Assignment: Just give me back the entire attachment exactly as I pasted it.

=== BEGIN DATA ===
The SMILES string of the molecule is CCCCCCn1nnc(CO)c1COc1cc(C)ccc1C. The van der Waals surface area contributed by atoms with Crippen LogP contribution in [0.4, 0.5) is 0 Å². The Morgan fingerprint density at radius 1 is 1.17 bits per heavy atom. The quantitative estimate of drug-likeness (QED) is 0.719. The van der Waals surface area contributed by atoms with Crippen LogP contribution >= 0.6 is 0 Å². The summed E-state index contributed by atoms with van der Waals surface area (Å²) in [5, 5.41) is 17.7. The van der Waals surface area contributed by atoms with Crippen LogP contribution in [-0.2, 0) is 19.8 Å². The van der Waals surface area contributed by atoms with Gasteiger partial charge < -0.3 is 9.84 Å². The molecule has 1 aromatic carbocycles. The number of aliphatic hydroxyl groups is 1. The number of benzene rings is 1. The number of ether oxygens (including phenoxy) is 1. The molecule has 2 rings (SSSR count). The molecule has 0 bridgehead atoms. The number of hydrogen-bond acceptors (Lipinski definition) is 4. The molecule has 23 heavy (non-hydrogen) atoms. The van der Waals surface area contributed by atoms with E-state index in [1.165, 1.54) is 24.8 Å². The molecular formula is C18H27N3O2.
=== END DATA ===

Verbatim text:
The SMILES string of the molecule is CCCCCCn1nnc(CO)c1COc1cc(C)ccc1C. The van der Waals surface area contributed by atoms with Crippen LogP contribution in [0.4, 0.5) is 0 Å². The Morgan fingerprint density at radius 1 is 1.17 bits per heavy atom. The quantitative estimate of drug-likeness (QED) is 0.719. The van der Waals surface area contributed by atoms with Crippen LogP contribution >= 0.6 is 0 Å². The summed E-state index contributed by atoms with van der Waals surface area (Å²) in [5, 5.41) is 17.7. The van der Waals surface area contributed by atoms with Crippen LogP contribution in [-0.2, 0) is 19.8 Å². The van der Waals surface area contributed by atoms with Gasteiger partial charge < -0.3 is 9.84 Å². The molecule has 1 aromatic carbocycles. The number of aliphatic hydroxyl groups is 1. The number of benzene rings is 1. The number of ether oxygens (including phenoxy) is 1. The molecule has 2 rings (SSSR count). The molecule has 0 bridgehead atoms. The number of hydrogen-bond acceptors (Lipinski definition) is 4. The molecule has 23 heavy (non-hydrogen) atoms. The van der Waals surface area contributed by atoms with E-state index in [1.165, 1.54) is 24.8 Å². The molecular formula is C18H27N3O2.